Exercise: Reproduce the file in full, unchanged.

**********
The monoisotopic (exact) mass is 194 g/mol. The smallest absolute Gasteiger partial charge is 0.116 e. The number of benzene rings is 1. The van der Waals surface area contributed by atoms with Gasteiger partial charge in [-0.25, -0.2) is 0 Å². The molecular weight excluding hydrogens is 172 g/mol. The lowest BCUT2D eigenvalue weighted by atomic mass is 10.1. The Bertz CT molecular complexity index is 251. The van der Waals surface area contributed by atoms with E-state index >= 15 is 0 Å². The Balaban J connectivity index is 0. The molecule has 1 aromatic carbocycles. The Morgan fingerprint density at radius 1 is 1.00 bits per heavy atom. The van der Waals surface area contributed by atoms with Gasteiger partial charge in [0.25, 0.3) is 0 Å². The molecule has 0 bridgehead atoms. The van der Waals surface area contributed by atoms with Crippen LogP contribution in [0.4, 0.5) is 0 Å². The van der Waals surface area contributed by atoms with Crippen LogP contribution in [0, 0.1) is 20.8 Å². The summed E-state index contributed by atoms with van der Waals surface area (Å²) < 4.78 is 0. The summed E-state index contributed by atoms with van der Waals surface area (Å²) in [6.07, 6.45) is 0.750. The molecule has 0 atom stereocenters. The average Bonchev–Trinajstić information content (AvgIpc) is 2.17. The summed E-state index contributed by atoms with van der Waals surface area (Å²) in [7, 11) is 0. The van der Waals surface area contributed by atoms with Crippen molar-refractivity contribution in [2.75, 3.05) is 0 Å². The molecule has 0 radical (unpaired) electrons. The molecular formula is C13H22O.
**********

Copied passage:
The monoisotopic (exact) mass is 194 g/mol. The smallest absolute Gasteiger partial charge is 0.116 e. The number of benzene rings is 1. The van der Waals surface area contributed by atoms with Gasteiger partial charge in [-0.25, -0.2) is 0 Å². The molecular weight excluding hydrogens is 172 g/mol. The lowest BCUT2D eigenvalue weighted by atomic mass is 10.1. The Bertz CT molecular complexity index is 251. The van der Waals surface area contributed by atoms with E-state index >= 15 is 0 Å². The Balaban J connectivity index is 0. The molecule has 1 aromatic carbocycles. The Morgan fingerprint density at radius 1 is 1.00 bits per heavy atom. The van der Waals surface area contributed by atoms with Gasteiger partial charge in [0.25, 0.3) is 0 Å². The molecule has 0 bridgehead atoms. The van der Waals surface area contributed by atoms with Crippen LogP contribution in [0.4, 0.5) is 0 Å². The van der Waals surface area contributed by atoms with Crippen LogP contribution in [0, 0.1) is 20.8 Å². The summed E-state index contributed by atoms with van der Waals surface area (Å²) < 4.78 is 0. The summed E-state index contributed by atoms with van der Waals surface area (Å²) in [6.07, 6.45) is 0.750. The molecule has 0 atom stereocenters. The average Bonchev–Trinajstić information content (AvgIpc) is 2.17. The summed E-state index contributed by atoms with van der Waals surface area (Å²) in [7, 11) is 0. The van der Waals surface area contributed by atoms with Crippen molar-refractivity contribution in [2.75, 3.05) is 0 Å². The molecule has 0 radical (unpaired) electrons. The molecular formula is C13H22O.